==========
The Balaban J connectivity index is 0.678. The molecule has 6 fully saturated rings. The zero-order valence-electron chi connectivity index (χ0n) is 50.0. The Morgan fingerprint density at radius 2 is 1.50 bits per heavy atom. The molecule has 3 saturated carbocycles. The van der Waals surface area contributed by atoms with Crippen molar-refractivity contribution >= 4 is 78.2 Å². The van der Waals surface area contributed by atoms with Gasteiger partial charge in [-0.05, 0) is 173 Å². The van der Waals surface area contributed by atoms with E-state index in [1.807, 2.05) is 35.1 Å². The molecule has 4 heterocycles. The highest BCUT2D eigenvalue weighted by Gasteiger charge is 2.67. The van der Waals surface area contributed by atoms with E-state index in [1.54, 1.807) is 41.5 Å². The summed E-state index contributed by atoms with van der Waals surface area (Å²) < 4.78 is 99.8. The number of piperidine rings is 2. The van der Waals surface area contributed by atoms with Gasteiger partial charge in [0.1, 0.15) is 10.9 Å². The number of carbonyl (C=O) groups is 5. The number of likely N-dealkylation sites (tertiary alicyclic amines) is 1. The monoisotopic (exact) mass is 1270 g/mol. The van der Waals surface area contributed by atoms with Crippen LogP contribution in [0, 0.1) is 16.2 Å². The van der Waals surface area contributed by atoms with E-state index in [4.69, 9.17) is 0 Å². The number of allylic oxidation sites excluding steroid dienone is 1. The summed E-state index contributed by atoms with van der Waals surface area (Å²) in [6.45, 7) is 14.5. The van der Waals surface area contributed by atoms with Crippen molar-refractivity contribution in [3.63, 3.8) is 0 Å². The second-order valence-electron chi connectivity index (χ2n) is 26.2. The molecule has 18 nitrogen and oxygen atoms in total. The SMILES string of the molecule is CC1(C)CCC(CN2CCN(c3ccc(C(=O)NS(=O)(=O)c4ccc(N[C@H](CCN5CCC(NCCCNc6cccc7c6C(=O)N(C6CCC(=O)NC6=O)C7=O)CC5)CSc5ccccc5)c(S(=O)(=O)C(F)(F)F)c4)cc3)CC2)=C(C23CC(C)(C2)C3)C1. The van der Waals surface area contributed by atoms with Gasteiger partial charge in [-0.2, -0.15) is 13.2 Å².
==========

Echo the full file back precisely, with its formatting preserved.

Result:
The Balaban J connectivity index is 0.678. The molecule has 6 fully saturated rings. The zero-order valence-electron chi connectivity index (χ0n) is 50.0. The Morgan fingerprint density at radius 2 is 1.50 bits per heavy atom. The molecule has 3 saturated carbocycles. The van der Waals surface area contributed by atoms with Crippen molar-refractivity contribution >= 4 is 78.2 Å². The van der Waals surface area contributed by atoms with Gasteiger partial charge in [-0.05, 0) is 173 Å². The van der Waals surface area contributed by atoms with E-state index in [1.807, 2.05) is 35.1 Å². The molecule has 4 heterocycles. The highest BCUT2D eigenvalue weighted by Gasteiger charge is 2.67. The van der Waals surface area contributed by atoms with E-state index in [1.54, 1.807) is 41.5 Å². The summed E-state index contributed by atoms with van der Waals surface area (Å²) < 4.78 is 99.8. The number of piperidine rings is 2. The van der Waals surface area contributed by atoms with Gasteiger partial charge in [0.1, 0.15) is 10.9 Å². The number of carbonyl (C=O) groups is 5. The number of likely N-dealkylation sites (tertiary alicyclic amines) is 1. The monoisotopic (exact) mass is 1270 g/mol. The van der Waals surface area contributed by atoms with Crippen LogP contribution in [0, 0.1) is 16.2 Å². The van der Waals surface area contributed by atoms with E-state index in [4.69, 9.17) is 0 Å². The number of allylic oxidation sites excluding steroid dienone is 1. The summed E-state index contributed by atoms with van der Waals surface area (Å²) in [6.45, 7) is 14.5. The van der Waals surface area contributed by atoms with Crippen molar-refractivity contribution in [3.63, 3.8) is 0 Å². The second-order valence-electron chi connectivity index (χ2n) is 26.2. The molecule has 18 nitrogen and oxygen atoms in total. The SMILES string of the molecule is CC1(C)CCC(CN2CCN(c3ccc(C(=O)NS(=O)(=O)c4ccc(N[C@H](CCN5CCC(NCCCNc6cccc7c6C(=O)N(C6CCC(=O)NC6=O)C7=O)CC5)CSc5ccccc5)c(S(=O)(=O)C(F)(F)F)c4)cc3)CC2)=C(C23CC(C)(C2)C3)C1. The van der Waals surface area contributed by atoms with Gasteiger partial charge in [-0.2, -0.15) is 13.2 Å².